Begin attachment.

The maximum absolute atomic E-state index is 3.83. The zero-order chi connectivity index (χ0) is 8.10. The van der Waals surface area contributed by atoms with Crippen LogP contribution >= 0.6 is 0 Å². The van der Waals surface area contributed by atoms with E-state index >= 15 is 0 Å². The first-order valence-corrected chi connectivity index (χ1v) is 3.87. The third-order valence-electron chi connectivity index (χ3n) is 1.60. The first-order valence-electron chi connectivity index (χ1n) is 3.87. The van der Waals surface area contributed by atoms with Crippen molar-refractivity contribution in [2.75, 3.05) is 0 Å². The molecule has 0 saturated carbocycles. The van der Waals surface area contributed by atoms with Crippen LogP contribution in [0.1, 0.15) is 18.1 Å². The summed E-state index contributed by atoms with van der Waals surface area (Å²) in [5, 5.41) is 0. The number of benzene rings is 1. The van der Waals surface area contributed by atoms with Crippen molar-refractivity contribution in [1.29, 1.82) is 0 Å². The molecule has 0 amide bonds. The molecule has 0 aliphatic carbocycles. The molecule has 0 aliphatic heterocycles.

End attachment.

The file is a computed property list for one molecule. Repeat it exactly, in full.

The maximum absolute atomic E-state index is 3.83. The zero-order chi connectivity index (χ0) is 8.10. The van der Waals surface area contributed by atoms with Crippen LogP contribution >= 0.6 is 0 Å². The van der Waals surface area contributed by atoms with E-state index >= 15 is 0 Å². The first-order valence-corrected chi connectivity index (χ1v) is 3.87. The third-order valence-electron chi connectivity index (χ3n) is 1.60. The first-order valence-electron chi connectivity index (χ1n) is 3.87. The van der Waals surface area contributed by atoms with Crippen molar-refractivity contribution in [2.75, 3.05) is 0 Å². The molecule has 0 saturated carbocycles. The van der Waals surface area contributed by atoms with Crippen LogP contribution in [0.1, 0.15) is 18.1 Å². The summed E-state index contributed by atoms with van der Waals surface area (Å²) in [5, 5.41) is 0. The number of benzene rings is 1. The van der Waals surface area contributed by atoms with Crippen molar-refractivity contribution in [1.29, 1.82) is 0 Å². The molecule has 0 amide bonds. The molecule has 0 aliphatic carbocycles. The molecule has 0 aliphatic heterocycles.